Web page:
Fly-Fishing in the Desert
The Arc of the (Desert) Line
By Joe Zentner
For a long time, fly-fishing intimidated me—the grace, the beauty, the expertise (I thought) it must take to master the sport! Purists flock to fly-fishing – it’s fishing in the most natural approach – no worms, minnows, bobbers or spinning lures. The objective, simply stated, is to mimic insects gliding by and hatching on or just below the surface of the water, tricking fish into devouring your artificial offering.
When I tried fly-fishing for the first time in 1959, on the Guadalupe River in Texas, the experience changed my preconceived notions. After an hour or so on the river with an expert guide (my father), I was fly-fishing adequately, if not entirely proficiently. It was indeed graceful and beautiful, but a person didn’t have to be a superb caster to catch a fish big enough to fit nicely in a skillet.
Many an angler, reveling in the beauty and stillness of the great outdoors, has let out a sigh and whispered something akin to English writer and iron merchant Izaak Walton’s classic dictum: “I have laid aside business and gone a-fishing” (The Compleat Angler, 1653). Something about fly-fishing attracts some of the most high-profile people, for example, securities broker Charles Schwab, style maven Martha Stewart, Ford executive Bill Ford, banking tycoon Hugh McColl, and retired media mogul Ted Turner.
Several factors have influenced fly-fishing’s popularity, including the fact that more people are reaching the age of 50, when they (may) have more disposable income and can afford to pursue relaxing activities. The allure of facing nature with a fishing “wand” and the enjoyment of mastering an art form have combined to convert many people to fly-fishing. Participation is at record levels, and sales of fly fishing tackle increase every year.
What Is Fly-Fishing?
Undeniably fly-fishing has a certain cachet. From the Norman Maclean book-turned-film A River Runs Through It, to the Howell Raines memoir Fly-Fishing Through the Midlife Crisis, to the provocatively titled Sex, Death and Fly-Fishing by John Gierach, the sport of fly-fishing is awash in metaphors. It’s also about wading through water and trying to fool a fish into believing your man-made lure is really a tasty bug.
Fly-fishing ties in well with the environmental movement. It requires an appreciation of weather and water conditions, as well as an understanding of what’s hatching, what’s running, and what fish are biting on a given day. In fly-fishing, you try to match as closely as humanly possible what fish are eating. The sport’s long-held practice of catching, then releasing fish, is considered good sportsmanship and is certainly, particularly from a fish’s point of view, fish-friendly.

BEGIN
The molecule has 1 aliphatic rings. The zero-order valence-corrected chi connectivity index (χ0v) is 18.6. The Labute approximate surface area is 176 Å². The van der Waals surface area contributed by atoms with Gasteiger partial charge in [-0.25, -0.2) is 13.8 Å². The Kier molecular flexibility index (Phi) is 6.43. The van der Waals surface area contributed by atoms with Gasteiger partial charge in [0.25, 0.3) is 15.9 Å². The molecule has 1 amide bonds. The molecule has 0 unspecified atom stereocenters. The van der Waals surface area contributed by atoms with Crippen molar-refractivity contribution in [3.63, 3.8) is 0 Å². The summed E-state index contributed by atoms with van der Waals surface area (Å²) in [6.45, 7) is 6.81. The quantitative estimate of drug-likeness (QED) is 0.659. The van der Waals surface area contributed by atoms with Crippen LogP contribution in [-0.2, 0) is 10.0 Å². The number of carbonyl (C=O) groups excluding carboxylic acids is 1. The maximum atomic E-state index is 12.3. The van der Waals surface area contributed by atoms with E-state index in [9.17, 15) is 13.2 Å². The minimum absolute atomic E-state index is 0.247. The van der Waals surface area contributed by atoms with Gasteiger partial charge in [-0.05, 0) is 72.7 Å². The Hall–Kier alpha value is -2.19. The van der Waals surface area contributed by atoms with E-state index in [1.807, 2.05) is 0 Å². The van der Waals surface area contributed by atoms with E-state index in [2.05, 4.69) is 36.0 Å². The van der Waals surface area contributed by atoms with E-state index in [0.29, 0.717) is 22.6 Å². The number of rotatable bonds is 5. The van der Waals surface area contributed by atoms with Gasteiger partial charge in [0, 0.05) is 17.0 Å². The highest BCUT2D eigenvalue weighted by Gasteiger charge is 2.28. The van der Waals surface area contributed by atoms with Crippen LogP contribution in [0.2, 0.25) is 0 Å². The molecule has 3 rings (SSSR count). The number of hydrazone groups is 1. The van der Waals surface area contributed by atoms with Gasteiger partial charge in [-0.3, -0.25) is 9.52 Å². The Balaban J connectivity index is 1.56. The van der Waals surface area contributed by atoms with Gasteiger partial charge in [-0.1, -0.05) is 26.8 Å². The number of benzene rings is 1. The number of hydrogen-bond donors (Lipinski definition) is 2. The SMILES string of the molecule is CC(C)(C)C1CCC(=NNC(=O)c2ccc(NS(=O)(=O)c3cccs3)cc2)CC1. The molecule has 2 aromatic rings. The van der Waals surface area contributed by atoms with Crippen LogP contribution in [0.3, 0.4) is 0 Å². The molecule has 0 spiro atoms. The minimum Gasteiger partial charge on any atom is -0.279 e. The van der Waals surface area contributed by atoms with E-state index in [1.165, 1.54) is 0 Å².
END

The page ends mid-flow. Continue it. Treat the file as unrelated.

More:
Fly-fishing is the oldest form of sport fishing. Historians note that the technique – or a version thereof – was “invented” when primeval man first caught a fish by tying feathers to a sharpened curved bird’s beak and then tossing the “lure” into the water, fastened to the end of a stout vine.
By the time Dame Juliana Berners wrote The Treatyse of Fisshynge with an Angle in the Boke of St. Albans, around 1496, artificial flies were already being hand-tied in fine detail. Izaak Walton further refined and romanticized the fishing technique. It is significant that Walton, one of the literary founders of fly-fishing, was not an aristocrat. Still, the sport’s image has long been linked to social stature and wealth.
Europeans, in particular the English and the Scots, brought Walton’s fly-fishing sophistication to America. Great fishing rod builders, such as Hiram Leonard of Bangor, Maine, catered to the gentry by building custom-built rods and charging considerable sums for them. This expensive equipment did help to establish the image of fly-fishers as being a cut above, at least financially, while anglers of more modest means tended to view this breed of humans as pompous snobs.
It is amazing how many different kinds of fish one can catch in the desert on an artificial fly. They include trout, northern pike, walleye, and even carp. Angling for bluegills, crappies, and every manner of panfish ranks high on many fishermen’s “fun-to-do” list. Largemouth and smallmouth bass rank high on the desert fly fisherman’s list of favorites.
Fly rods have definite advantages. Take bass fishing as an example. A lightweight floating bait may look more like “real” bass food than a hard plastic lure. Think about it: what looks more like an insect hitting the water? A 1/4-ounce crankbait smacking the water with a big “kerplunk,” or a nearly weightless cork-bodied bug that lands softly as though it drifted down from a tree, leaving only a tiny ripple? After using spinning gear for years, my first season using a fly rod convinced me that bass couldn’t resist the instinct to strike feather-light bugs.